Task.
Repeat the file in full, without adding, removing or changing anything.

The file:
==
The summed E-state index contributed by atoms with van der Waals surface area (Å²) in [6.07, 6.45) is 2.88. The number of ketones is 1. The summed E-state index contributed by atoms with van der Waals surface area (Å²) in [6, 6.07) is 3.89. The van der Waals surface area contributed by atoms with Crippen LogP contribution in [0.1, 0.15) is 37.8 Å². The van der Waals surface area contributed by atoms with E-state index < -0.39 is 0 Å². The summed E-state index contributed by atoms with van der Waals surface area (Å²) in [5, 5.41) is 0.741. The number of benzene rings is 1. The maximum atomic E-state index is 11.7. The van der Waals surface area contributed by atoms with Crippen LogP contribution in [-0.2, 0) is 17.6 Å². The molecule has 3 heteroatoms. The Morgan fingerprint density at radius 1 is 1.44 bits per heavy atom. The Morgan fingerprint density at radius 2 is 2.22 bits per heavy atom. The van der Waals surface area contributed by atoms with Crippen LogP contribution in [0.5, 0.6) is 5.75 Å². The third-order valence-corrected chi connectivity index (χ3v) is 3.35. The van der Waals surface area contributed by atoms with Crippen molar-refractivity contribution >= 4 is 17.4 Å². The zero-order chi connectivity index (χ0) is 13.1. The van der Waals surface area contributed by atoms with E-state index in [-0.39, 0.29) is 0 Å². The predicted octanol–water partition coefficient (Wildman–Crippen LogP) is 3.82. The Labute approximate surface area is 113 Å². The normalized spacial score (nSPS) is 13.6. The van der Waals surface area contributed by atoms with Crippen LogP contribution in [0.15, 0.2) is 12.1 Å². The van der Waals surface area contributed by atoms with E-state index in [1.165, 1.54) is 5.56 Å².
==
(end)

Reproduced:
The summed E-state index contributed by atoms with van der Waals surface area (Å²) in [6.07, 6.45) is 2.88. The number of ketones is 1. The summed E-state index contributed by atoms with van der Waals surface area (Å²) in [6, 6.07) is 3.89. The van der Waals surface area contributed by atoms with Crippen LogP contribution in [0.1, 0.15) is 37.8 Å². The van der Waals surface area contributed by atoms with E-state index < -0.39 is 0 Å². The summed E-state index contributed by atoms with van der Waals surface area (Å²) in [5, 5.41) is 0.741. The number of benzene rings is 1. The maximum atomic E-state index is 11.7. The van der Waals surface area contributed by atoms with Crippen LogP contribution in [-0.2, 0) is 17.6 Å². The molecule has 3 heteroatoms. The Morgan fingerprint density at radius 1 is 1.44 bits per heavy atom. The Morgan fingerprint density at radius 2 is 2.22 bits per heavy atom. The van der Waals surface area contributed by atoms with Crippen LogP contribution in [0.5, 0.6) is 5.75 Å². The third-order valence-corrected chi connectivity index (χ3v) is 3.35. The van der Waals surface area contributed by atoms with Crippen molar-refractivity contribution >= 4 is 17.4 Å². The zero-order chi connectivity index (χ0) is 13.1. The van der Waals surface area contributed by atoms with E-state index in [-0.39, 0.29) is 0 Å². The predicted octanol–water partition coefficient (Wildman–Crippen LogP) is 3.82. The Labute approximate surface area is 113 Å². The normalized spacial score (nSPS) is 13.6. The van der Waals surface area contributed by atoms with Crippen LogP contribution in [0.15, 0.2) is 12.1 Å². The van der Waals surface area contributed by atoms with E-state index in [1.165, 1.54) is 5.56 Å².